Wednesday, March 27, 2013
Do you remember, as a teenage girl, going to slumber parties and staying up late watching scary movies and getting in trouble who knows how many times because of all the screaming said movies elicited? No? Well I do. And I loved it. I could watch anything or read any scary book and sleep like a baby. Friday the 13th? A Nightmare on Elm Street? Please. Stephen King? Yawn. Oh wait. I said “anything”, didn’t I? I meant almost anything. One movie from my formative years stuck with me. To be more specific, one scene from that movie stuck with me and can still send shivers down my spine just thinking about it. Unfortunately, after all these years I had forgotten what movie it was. I only remembered that scene. Tonight…I remembered the movie.
I went to the pre-screening of Evil Dead. It was another freebie and made me glad of two things. One, I didn’t have to pay for it and two, there were a lot of people there so I wasn’t sitting in the back row of the AMC Crossroads with nary another soul in the theater. I know that hard core horror fans will probably roll their eyes or laugh at my reaction to this film but it can’t be helped. I am proud to say that I didn’t cover my eyes even once during the entire movie though. Okay, so it’s not as pride-inducing when I remind myself that the only reason I didn’t is because we were told ahead of time that they might be filming the audience reaction and I didn’t want to be THAT GIRL. So, I clenched my hands around my purse and settled back (sort of) for the show.
Evil Dead is a remake of a movie of the same name that came out forever ago. Or 1981. It’s about five twenty-somethings who go to a VERY remote cabin to help one member of their group go cold turkey off drugs. From drugs? Anyway. She dumps the drugs down a well and begins the - what can only be super fun - withdrawal experience. While exploring a funky smell in the cabin, the guys stumble upon a Book of the Dead and, despite its being encased in barbed wire (!!!), one of them opens it, reads it and accidentally summons a demon. Creepy things starts to happen and everyone blames the main character’s fears and seeming paranoia on her desire for the drugs. Boy, were they wrong! This is a movie about possession. Not something someone owns. More like someone being owned. Have you seen those movies where an evil spirit sort of floats in to a person’s body and takes over? Yeah. This movie’s not like that.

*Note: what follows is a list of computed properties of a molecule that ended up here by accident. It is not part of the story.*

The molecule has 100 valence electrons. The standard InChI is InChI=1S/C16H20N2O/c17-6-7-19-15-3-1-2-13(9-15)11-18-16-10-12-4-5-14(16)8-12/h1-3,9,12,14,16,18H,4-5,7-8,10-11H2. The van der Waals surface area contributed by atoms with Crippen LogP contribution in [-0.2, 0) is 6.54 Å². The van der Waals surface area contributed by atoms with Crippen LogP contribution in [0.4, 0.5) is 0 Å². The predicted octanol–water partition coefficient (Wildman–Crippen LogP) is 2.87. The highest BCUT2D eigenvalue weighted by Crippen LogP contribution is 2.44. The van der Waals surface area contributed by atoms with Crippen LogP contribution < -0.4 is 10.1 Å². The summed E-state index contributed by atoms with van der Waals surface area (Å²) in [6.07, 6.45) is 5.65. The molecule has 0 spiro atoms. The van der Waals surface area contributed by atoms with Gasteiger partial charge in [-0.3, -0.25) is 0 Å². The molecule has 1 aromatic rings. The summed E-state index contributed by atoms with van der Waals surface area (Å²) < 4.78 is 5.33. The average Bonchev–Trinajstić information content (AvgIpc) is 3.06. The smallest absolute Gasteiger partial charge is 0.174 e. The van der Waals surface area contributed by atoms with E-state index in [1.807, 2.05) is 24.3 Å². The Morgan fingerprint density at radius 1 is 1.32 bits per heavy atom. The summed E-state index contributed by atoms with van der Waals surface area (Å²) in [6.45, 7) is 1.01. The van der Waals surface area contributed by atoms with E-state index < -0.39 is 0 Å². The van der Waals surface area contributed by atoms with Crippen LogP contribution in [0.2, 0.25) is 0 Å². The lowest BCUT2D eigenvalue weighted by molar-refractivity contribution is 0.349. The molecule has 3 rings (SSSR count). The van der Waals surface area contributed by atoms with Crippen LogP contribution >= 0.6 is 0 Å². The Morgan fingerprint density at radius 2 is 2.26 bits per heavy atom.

This movie wasn’t just scary, it was gory. And then some. Fortunately for me, they took it way WAY over the top. Several parts were funny scary. Yes, it was gross but you couldn’t help but laugh. Those scenes may have saved my bacon. I needed the levity in the midst of the madness. The audience helped a lot too. One woman in particular kept things light by yelling at the screen like I do when watching movies at home. On more than one occasion she entertained us all by yelling, “Do NOT turn around!” A man somewhat close to her was heard to say, “Oh, heck no.” Okay so, I cleaned it up a little bit. It made me laugh and got me through. If the woman who sat in front of me could have, I think she’d have crawled in to the woman sitting next to her she was sitting so close. I hope they were friends.